Stuffed into a bill that makes “minor revisions” to education statutes that passed both chambers on the final night of the legislative session was a provision mandating what type of beverages can be served in schools.
The amended bill says “low-fat milk that is unflavored or fat-free milk that is flavored or unflavored that contains no artificial sweeteners, nonnutritive sweeteners or sugar alcohols, no added sodium and no more than four grams of sugar per ounce” will be able to be served. Also, the milk must not receive more than 35 percent of the calories from fat per portion and no more than 10 percent of calories from saturated fat per portion. Fruit or vegetable juices must have no added sugars or sweeteners or caffeine.
The legislation also dictates the size of beverages. Aside from water, no beverage shall exceed 8 fluid ounces for elementary schools and 12 ounces for middle and high schools.
Pat Baird, a registered dietitian nutritionist and the president of the Connecticut Academy of Nutrition and Dietetics, said that the language means that chocolate milk would be eliminated from school lunches because there is no chocolate milk without sodium.
“This will have a significant impact on school meal participation and ultimately nutrient intake for students,” Baird said. “School chocolate milk has between 60-90 mg added sodium, which is only 2-4 percent of sodium intake in a day. Removing chocolate milk hardly moves the needle on added sodium intake; but what it does remove is critical nutrients for growth and development.”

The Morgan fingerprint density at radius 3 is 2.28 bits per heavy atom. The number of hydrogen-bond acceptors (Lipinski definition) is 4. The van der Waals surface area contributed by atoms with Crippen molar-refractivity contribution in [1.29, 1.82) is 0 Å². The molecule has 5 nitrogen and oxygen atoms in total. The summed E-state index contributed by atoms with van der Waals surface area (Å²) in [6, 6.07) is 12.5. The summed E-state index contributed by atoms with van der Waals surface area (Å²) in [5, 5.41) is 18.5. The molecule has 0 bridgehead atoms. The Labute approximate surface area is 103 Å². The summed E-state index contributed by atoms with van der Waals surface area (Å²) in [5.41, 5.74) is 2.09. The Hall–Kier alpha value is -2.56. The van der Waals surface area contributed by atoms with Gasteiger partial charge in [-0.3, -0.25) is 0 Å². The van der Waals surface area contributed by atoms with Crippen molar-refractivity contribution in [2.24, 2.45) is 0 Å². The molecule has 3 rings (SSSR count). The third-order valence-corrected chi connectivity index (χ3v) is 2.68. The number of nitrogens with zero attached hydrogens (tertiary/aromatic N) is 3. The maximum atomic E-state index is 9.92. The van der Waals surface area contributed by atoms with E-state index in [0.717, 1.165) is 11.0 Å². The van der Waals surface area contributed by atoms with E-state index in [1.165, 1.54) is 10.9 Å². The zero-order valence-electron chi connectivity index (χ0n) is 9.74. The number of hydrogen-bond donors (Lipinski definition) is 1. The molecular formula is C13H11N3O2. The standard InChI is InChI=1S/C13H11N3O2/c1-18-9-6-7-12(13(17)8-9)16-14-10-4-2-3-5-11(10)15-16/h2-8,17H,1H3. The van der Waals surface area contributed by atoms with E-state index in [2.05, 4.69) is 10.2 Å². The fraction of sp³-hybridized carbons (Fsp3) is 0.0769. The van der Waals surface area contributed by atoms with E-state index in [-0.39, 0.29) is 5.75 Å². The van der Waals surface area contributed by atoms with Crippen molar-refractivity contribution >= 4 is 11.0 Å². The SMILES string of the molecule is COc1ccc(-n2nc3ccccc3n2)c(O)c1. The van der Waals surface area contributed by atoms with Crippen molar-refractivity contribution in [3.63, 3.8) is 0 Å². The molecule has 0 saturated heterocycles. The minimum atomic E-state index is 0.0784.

She said the majority of the milk sold in schools is chocolate and “research has shown that when chocolate milk is not served, milk consumption drops 35 percent and does not recover.”
Rep. Timothy Ackert, the ranking Republican on the Education Committee, said they were told by legislative attorneys that they had to adopt the provision based on the federal Hunger-Free Kids Act. He said they were told they couldn’t change the language and if they did they could risk losing federal funds headed to the state.
But he said the no-sodium provision causes some concerns since some bottled water also contains traces of sodium. He said they are still working to find out how much leeway the state Education Department has regarding the sodium provision. The state contracts with Coca-Cola, which sells Dasani bottled water with traces of sodium.
As for the underlying bill and how it treats chocolate milk, Ackert said he believes the “benefits far outweigh the negatives” and he hopes they can find a solution.
Lawmakers proposed the bill because they were concerned with childhood obesity.
Sen. President Donald Williams testified in February on a similar bill that would have similarly eliminated whole milk from childcare facilities. That bill didn’t pass, but during his testimony he cited a Centers for Disease Control report that found that “the leading source of added sugar among children is sugar-sweetened drinks.”
John Bailey II of the American Heart Association was the only one to testify in favor of the beverage provision in March during the public hearing on the bill.
“Even if students eat a healthy lunch, research shows they often still consume excess calories from a la carte items their cafeteria might serve,” Bailey told the Education Committee. “That’s why clearly defining nutritional standards for milks and setting the standards for healthier beverage options is critical for improving children’s diets and reversing the childhood obesity epidemic.”
It passed 144-0 in the House and also was approved unanimously in the Senate.
If Gov. Dannel P. Malloy signs the bill the new beverage rules will go into effect on July 1.